Maybe you make a career choice that is a bit of leap. Once again, friends and family expressed concerns.

When is your idea or desire genius and you need to break free from the group and when is it crazy and you should follow your friends? Can you tell the difference beforehand or is it your journey regardless of it being a good or bad decision, perhaps you have some karmic lesson to learn from the decision or action?


The Golden Age

I am driving the car doing my best to appear invisible.  I am listening to my fourteen year old daughter Emily, whom I unschool, talk to her friend Risa who attends the local public school. They are planning their future, well, more so Risa. She seems concerned about her future more than Emily. Since my journey in Sunlight I am fascinated with how people figure out what they are going to do for a career, how they are finding and living their purpose. The social, institutional and parental pressures that our on our youth as they feel they need to plan the rest of their lives by the age of eighteen. The golden age.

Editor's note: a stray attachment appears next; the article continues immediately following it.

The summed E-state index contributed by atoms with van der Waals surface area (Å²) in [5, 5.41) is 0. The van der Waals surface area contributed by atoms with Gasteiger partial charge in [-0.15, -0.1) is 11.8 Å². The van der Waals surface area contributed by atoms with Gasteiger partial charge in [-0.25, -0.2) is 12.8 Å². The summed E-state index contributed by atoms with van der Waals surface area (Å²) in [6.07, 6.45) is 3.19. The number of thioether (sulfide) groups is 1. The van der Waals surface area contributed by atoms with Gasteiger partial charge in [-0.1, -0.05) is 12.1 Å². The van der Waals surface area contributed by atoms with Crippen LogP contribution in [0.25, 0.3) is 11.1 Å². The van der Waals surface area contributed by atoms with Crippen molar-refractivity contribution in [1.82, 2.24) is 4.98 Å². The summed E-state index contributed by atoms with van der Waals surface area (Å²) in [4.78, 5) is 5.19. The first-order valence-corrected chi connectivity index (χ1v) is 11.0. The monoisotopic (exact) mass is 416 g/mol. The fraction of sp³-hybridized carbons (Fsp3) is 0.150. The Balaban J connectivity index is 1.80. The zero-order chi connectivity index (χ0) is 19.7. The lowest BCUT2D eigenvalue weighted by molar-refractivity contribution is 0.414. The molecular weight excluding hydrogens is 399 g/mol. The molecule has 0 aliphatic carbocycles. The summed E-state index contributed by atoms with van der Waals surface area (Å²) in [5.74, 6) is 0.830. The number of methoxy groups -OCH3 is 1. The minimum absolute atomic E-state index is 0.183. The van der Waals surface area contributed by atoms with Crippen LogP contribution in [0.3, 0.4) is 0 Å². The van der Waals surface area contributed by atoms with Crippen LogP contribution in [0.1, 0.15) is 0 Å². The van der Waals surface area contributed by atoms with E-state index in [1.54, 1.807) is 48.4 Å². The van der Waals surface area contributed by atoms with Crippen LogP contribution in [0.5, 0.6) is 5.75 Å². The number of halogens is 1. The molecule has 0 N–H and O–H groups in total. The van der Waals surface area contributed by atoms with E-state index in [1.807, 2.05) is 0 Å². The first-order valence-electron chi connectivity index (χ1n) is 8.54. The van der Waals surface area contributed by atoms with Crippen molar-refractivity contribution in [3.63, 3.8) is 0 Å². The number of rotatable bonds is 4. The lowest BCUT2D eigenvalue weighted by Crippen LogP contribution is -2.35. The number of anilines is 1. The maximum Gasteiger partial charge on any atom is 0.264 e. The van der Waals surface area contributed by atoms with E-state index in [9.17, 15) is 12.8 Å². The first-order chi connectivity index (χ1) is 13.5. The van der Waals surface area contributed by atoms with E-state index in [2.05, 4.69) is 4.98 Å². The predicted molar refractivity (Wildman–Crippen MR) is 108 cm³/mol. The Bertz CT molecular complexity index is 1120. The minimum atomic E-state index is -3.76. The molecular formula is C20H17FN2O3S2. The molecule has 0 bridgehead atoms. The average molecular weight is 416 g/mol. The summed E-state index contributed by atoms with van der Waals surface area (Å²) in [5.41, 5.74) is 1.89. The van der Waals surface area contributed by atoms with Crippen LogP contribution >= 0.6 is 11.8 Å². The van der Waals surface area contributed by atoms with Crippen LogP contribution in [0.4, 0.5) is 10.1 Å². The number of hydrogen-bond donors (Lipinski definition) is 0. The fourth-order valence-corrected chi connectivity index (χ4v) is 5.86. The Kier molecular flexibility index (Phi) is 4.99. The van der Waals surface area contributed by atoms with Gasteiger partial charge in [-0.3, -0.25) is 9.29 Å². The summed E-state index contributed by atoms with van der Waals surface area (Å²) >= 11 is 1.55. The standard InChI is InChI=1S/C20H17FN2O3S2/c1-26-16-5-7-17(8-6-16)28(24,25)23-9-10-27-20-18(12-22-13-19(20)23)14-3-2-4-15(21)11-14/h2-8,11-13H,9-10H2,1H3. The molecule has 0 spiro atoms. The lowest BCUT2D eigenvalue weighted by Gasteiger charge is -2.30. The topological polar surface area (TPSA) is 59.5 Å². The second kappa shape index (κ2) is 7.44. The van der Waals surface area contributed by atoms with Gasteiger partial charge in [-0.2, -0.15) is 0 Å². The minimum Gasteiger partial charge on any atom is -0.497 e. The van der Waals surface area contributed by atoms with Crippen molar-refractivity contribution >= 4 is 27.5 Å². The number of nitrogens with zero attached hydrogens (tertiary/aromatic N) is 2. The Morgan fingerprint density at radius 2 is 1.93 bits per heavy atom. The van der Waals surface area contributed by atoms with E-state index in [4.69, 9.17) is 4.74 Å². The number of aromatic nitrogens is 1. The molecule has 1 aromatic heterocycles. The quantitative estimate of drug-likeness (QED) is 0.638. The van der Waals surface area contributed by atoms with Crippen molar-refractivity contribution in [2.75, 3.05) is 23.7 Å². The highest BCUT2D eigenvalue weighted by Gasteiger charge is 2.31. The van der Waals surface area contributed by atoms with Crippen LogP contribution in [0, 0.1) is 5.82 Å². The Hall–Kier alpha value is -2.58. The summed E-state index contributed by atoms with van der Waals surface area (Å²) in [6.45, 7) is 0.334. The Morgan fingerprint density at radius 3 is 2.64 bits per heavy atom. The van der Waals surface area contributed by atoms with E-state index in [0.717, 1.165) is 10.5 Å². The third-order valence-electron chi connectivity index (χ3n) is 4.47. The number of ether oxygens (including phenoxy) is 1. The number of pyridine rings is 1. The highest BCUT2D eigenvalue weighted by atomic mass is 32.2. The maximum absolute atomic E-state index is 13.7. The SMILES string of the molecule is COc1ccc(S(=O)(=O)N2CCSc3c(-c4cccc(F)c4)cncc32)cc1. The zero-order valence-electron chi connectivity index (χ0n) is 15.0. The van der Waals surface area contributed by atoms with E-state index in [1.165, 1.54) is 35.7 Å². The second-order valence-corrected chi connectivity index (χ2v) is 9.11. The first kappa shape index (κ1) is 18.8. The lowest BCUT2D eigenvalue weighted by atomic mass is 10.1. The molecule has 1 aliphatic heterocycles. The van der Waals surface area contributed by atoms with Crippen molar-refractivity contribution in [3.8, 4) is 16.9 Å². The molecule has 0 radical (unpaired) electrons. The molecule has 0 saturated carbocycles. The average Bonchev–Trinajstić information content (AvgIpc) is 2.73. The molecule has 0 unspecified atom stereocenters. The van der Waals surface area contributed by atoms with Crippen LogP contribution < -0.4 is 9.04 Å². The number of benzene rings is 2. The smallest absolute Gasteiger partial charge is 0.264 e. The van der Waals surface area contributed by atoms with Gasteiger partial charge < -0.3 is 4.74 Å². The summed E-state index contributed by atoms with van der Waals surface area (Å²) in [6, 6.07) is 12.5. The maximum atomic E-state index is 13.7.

I listened Risa tell Emily that when she was choosing her electives she was not able to take what she wanted, home economics, because her mother felt she needed French. I noticed disappointment in her voice wrapped in a sense of responsibility towards her parents. I see Risa as a pleaser and not someone who would show her parents any disrespect by not taking their advice.

After everything I uncovered about purpose in my book Sunlight, finding yourself and living your life seems very important. Those feelings of being lost and pleasing others can grow and be so overwhelming. It can spiral out of control leading to depression and health issues. It saddens and frustrates me to see yout not taking a path that interests them now due to so much pressure out there.